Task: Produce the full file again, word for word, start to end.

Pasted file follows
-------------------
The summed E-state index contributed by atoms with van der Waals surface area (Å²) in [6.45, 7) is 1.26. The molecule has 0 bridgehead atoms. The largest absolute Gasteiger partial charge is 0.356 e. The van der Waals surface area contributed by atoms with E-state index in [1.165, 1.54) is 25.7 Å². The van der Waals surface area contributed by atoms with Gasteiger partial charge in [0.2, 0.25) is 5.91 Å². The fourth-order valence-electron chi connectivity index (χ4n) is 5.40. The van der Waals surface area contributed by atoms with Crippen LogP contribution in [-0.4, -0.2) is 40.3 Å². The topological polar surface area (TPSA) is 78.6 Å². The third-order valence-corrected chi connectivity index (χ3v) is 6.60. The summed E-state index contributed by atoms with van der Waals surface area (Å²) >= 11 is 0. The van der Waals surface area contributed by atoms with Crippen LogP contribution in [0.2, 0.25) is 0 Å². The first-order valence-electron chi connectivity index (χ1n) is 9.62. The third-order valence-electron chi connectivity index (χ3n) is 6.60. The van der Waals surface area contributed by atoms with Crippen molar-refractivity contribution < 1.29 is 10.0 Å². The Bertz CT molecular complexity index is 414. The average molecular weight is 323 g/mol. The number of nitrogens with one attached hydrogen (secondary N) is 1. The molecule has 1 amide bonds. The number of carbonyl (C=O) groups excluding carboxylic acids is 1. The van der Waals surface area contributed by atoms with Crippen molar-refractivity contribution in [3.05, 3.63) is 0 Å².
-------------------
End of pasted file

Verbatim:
The summed E-state index contributed by atoms with van der Waals surface area (Å²) in [6.45, 7) is 1.26. The molecule has 0 bridgehead atoms. The largest absolute Gasteiger partial charge is 0.356 e. The van der Waals surface area contributed by atoms with E-state index in [1.165, 1.54) is 25.7 Å². The van der Waals surface area contributed by atoms with Gasteiger partial charge in [0.2, 0.25) is 5.91 Å². The fourth-order valence-electron chi connectivity index (χ4n) is 5.40. The van der Waals surface area contributed by atoms with Crippen LogP contribution in [-0.4, -0.2) is 40.3 Å². The topological polar surface area (TPSA) is 78.6 Å². The third-order valence-corrected chi connectivity index (χ3v) is 6.60. The summed E-state index contributed by atoms with van der Waals surface area (Å²) >= 11 is 0. The van der Waals surface area contributed by atoms with Crippen LogP contribution in [0.2, 0.25) is 0 Å². The first-order valence-electron chi connectivity index (χ1n) is 9.62. The third-order valence-electron chi connectivity index (χ3n) is 6.60. The van der Waals surface area contributed by atoms with Crippen molar-refractivity contribution < 1.29 is 10.0 Å². The Bertz CT molecular complexity index is 414. The average molecular weight is 323 g/mol. The number of nitrogens with one attached hydrogen (secondary N) is 1. The molecule has 1 amide bonds. The number of carbonyl (C=O) groups excluding carboxylic acids is 1. The van der Waals surface area contributed by atoms with Crippen molar-refractivity contribution in [3.05, 3.63) is 0 Å².